♫ Two Favourites in the UK

If you are a UK resident located in the UK (yes, Amazon really has bolted its service down that tightly here), there are free tracks by two of my absolute favourite artists available at the moment.

I ordered the new album Perfect Darkness [US] by Fink as soon as I saw it was being released (it’s out in 10 days in the US). I think his earlier album Distance and Time [US] is just brilliant, especially This Is The Thing [US], and find his stripped back, smoked bluesy sound captivating. You can get the title track from Perfect Darkness free from Amazon UK; sadly there’s only one track on mflow, Makers. There is actually a different Fink track free on Amazon US, Revolution.

On the other hand, as I wrote before, I’d assumed Lamb were roast, so to speak. I’ve been really enjoying the richer, smoother sounds on their comeback album 5 [US] and you can get a free track from it on Amazon UK, Last Night The Sky, with the strong yet beautifully uncertain voice and lyrics of Lou Rhodes. No free US tracks that I can find, sorry.

Obviously the links are going to corrode and the tracks will stop being free, so apologies if you found this with a search some time long after I posted it 🙂

☆ Voicemail Cracking

Lock PickingI’m getting tired of all the news reports that are incorrectly accusing the News of the World of  “phone hacking”. For goodness sake, haven’t we already covered this? It’s both inaccurate and unhelpful. Even the BBC are doing it and they ought to know better.

It is inaccurate because the activity does not involve access to phones but to the voicemail service they connect to. As far as I can tell, no phone system has had its integrity violated during this incident, only a voicemail system. Most likely the culprit just cracked the voicemail PIN – pretty easy stuff if you know how to dial in to the service.

It is also inaccurate because the term “hacking” is not correctly applied to the violation of the integrity of systems. Hacking is a more general term indicating that a system is being used in a way that was not envisaged by its creators, and can be used both positively and negatively. The term that should be used is instead “cracking”.

It is unhelpful because huge numbers of technically skilled people routinely engage in “hacking” as a positive activity, involving innovation and problem solving. Misuse of the term only with a negative connotation diminishes the contribution these skilled individuals make to society.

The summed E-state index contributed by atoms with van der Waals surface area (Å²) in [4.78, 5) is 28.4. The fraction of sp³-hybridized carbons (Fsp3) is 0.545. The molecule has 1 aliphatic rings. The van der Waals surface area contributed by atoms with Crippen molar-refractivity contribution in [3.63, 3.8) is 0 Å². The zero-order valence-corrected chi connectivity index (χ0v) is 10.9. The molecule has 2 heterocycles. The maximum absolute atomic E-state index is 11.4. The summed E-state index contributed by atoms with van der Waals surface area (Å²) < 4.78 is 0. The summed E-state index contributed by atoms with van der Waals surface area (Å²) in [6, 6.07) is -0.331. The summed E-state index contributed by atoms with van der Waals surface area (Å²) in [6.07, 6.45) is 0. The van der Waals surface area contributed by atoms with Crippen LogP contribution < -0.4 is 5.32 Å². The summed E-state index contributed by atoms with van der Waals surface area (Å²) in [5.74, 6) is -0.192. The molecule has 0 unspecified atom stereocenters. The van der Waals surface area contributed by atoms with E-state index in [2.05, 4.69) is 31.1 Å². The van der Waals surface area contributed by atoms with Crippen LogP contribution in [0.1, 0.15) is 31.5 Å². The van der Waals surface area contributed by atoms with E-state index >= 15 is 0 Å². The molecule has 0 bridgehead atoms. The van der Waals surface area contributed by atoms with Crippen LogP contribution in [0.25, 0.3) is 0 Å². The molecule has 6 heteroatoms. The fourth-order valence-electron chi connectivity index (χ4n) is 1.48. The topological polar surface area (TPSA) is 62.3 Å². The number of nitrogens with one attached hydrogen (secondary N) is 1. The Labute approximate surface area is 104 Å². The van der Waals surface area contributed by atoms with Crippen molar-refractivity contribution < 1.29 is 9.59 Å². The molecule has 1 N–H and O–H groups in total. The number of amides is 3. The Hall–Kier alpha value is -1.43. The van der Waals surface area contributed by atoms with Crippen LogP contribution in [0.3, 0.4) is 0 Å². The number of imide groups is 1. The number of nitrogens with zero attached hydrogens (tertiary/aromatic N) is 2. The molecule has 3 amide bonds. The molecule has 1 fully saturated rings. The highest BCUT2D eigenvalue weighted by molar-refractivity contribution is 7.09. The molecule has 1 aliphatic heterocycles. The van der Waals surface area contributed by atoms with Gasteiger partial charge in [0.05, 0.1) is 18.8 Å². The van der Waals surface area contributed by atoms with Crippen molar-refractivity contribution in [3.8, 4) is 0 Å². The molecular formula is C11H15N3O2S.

The correct term for the alleged activity is “voicemail cracking”. It’s time people learned the difference.

☞ Corporations and Power

☝ Investing In Open Source

Does your company use open source software? Do they contribute to it in any way? If not, perhaps you should follow the Brazilian government’s lead.

Read about it on ComputerWorldUK.

☞ Misguided

  • Ed Vaizey’s views at outrageously uninformed if this report is correct. He seems to think that flawless blocking is possible and that its benefits outweigh its disadvantages. He also seems to be speaking from notes written by the media and proprietary software industries. Exceptionally disappointing lack of insight.
  • Vaizey and the government in general seem to have no clue at all about the technical consequences of their political kow-tow to the media industry. Presumably the lobbyists they are having write their policies aren’t explaining those things to them.
  • I was going to write about this but Dave’s post summarises most of what I think. I have been participating in Harmony to a small degree with the intent of making sure the project includes FOSS community-friendly options (use the License variant with an explicit license choice) and to ensure that there are voices saying we really don’t need these agreements by default, only to handle specific exceptions caused by history and/or bad choices.
  • Forward thinking in other areas (they are pioneers in using open source for local government in the UK), Bristol City Council shows they are not only prepared for zombies but also for pirates.